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When you have successfully completed Step 3 of this tutorial, you'll have created two keys to lock and unlock the secrets of your encoded information. A key is a block or string of alphanumeric text letters and numbers and other characters such as! The first of the two keys you'll create is your Public Key, which you'll share with anyone you wish the tutorial also will show you how you can put your Public Key on an international server so that even strangers could send you encrypted data if they wanted.

Your Public Key is used to encrypt--put into secret code--a message so that its meaning is concealed to everyone except you. Then there is your Private Key, which you'll jealously guard by not sharing with anyone. The Private Key is used to decrypt--decode--the data messages and so forth that have been encrypted using your Public Key. The designation of one of the two keys Key1, say as Public and the other Key2 as Private is purely arbitrary since there is no functional difference between the two. This is because when either key is used to encrypt something, the other will act as the corresponding decrypting key to convert the encrypted data back into its original form.

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This capability is at the heart of the "Signing" process mentioned in Steps 8 through 10 below. Public and Private Key encryption solves one of two major problems with older methods of encryption, namely that you had to somehow share the key with anyone you wanted to be able to read decrypt your secret message. The very act of sharing the key meant that some untrustworthy so-and-so could intercept it--and frequently did. Which meant your code was practically useless. The second major problem with older methods of encryption was the relative ease with which the code could be broken.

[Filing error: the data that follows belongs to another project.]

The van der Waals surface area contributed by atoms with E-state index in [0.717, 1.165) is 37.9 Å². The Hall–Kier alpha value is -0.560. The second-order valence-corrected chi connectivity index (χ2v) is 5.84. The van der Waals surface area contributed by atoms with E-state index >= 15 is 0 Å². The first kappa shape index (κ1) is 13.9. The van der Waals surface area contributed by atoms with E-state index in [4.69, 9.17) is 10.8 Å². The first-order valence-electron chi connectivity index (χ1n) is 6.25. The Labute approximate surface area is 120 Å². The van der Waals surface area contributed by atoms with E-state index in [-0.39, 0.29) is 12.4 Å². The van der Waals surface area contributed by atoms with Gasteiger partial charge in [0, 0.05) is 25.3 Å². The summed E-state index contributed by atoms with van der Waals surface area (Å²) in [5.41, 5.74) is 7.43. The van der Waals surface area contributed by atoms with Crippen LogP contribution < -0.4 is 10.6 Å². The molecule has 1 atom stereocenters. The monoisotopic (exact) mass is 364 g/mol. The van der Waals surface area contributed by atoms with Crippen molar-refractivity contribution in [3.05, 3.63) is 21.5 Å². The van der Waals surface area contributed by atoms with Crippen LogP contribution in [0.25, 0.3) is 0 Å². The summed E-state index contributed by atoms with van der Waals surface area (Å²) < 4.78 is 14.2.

Codes have to be incredibly complex if they're to foil the attempts of astute humans to crack them. PGP, and other similar encryption systems, use a key that is really--well--astronomically large, meaning that the number of binary bits 1s and 0s used to create it has an astronomically large number of possible combinations and the actual decimal base 10 value they represent is--well--huge. Unlike earlier encryption methods, the security of PGP encryption lies entirely with the key. Earlier encryption methods relied on "security through obscurity" ie: keeping secret the method used to do the encryption.